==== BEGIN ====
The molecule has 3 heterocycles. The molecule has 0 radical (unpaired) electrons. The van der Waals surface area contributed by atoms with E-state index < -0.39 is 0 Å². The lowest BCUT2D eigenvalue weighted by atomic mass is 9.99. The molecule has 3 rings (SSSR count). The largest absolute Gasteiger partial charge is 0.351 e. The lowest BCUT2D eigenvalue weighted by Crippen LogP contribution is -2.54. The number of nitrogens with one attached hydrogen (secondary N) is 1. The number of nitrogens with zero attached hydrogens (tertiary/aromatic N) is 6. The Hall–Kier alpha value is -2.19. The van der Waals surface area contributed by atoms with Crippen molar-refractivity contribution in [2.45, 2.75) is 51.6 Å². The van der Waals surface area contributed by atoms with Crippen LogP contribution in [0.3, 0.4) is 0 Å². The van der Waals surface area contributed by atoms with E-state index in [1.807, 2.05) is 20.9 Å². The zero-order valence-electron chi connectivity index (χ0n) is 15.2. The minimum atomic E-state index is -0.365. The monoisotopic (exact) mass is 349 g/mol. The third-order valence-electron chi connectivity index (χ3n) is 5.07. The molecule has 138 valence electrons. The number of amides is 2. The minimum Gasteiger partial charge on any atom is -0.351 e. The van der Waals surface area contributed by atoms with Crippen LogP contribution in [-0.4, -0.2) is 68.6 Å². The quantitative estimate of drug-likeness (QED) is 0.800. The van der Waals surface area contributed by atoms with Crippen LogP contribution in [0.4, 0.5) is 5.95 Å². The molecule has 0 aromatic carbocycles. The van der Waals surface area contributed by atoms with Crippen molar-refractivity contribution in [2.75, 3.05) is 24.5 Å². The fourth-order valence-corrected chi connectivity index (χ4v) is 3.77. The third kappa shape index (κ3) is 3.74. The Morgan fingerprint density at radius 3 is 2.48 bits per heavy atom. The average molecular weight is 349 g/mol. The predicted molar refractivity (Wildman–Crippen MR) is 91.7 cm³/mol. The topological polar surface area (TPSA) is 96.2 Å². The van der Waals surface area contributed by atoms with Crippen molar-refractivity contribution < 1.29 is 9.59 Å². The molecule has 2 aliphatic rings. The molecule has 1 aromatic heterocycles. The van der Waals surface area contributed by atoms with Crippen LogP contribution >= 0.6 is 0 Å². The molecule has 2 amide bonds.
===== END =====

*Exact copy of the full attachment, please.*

The molecule has 3 heterocycles. The molecule has 0 radical (unpaired) electrons. The van der Waals surface area contributed by atoms with E-state index < -0.39 is 0 Å². The lowest BCUT2D eigenvalue weighted by atomic mass is 9.99. The molecule has 3 rings (SSSR count). The largest absolute Gasteiger partial charge is 0.351 e. The lowest BCUT2D eigenvalue weighted by Crippen LogP contribution is -2.54. The number of nitrogens with one attached hydrogen (secondary N) is 1. The number of nitrogens with zero attached hydrogens (tertiary/aromatic N) is 6. The Hall–Kier alpha value is -2.19. The van der Waals surface area contributed by atoms with Crippen molar-refractivity contribution in [2.45, 2.75) is 51.6 Å². The van der Waals surface area contributed by atoms with Crippen LogP contribution in [0.3, 0.4) is 0 Å². The van der Waals surface area contributed by atoms with E-state index in [1.807, 2.05) is 20.9 Å². The zero-order valence-electron chi connectivity index (χ0n) is 15.2. The minimum atomic E-state index is -0.365. The monoisotopic (exact) mass is 349 g/mol. The third-order valence-electron chi connectivity index (χ3n) is 5.07. The molecule has 138 valence electrons. The number of amides is 2. The minimum Gasteiger partial charge on any atom is -0.351 e. The van der Waals surface area contributed by atoms with Crippen LogP contribution in [-0.4, -0.2) is 68.6 Å². The quantitative estimate of drug-likeness (QED) is 0.800. The van der Waals surface area contributed by atoms with Crippen LogP contribution in [0.4, 0.5) is 5.95 Å². The molecule has 0 aromatic carbocycles. The van der Waals surface area contributed by atoms with Crippen molar-refractivity contribution in [2.75, 3.05) is 24.5 Å². The fourth-order valence-corrected chi connectivity index (χ4v) is 3.77. The third kappa shape index (κ3) is 3.74. The Morgan fingerprint density at radius 3 is 2.48 bits per heavy atom. The average molecular weight is 349 g/mol. The predicted molar refractivity (Wildman–Crippen MR) is 91.7 cm³/mol. The topological polar surface area (TPSA) is 96.2 Å². The van der Waals surface area contributed by atoms with Crippen molar-refractivity contribution < 1.29 is 9.59 Å². The molecule has 2 aliphatic rings. The molecule has 1 aromatic heterocycles. The van der Waals surface area contributed by atoms with Crippen LogP contribution >= 0.6 is 0 Å². The molecule has 2 amide bonds.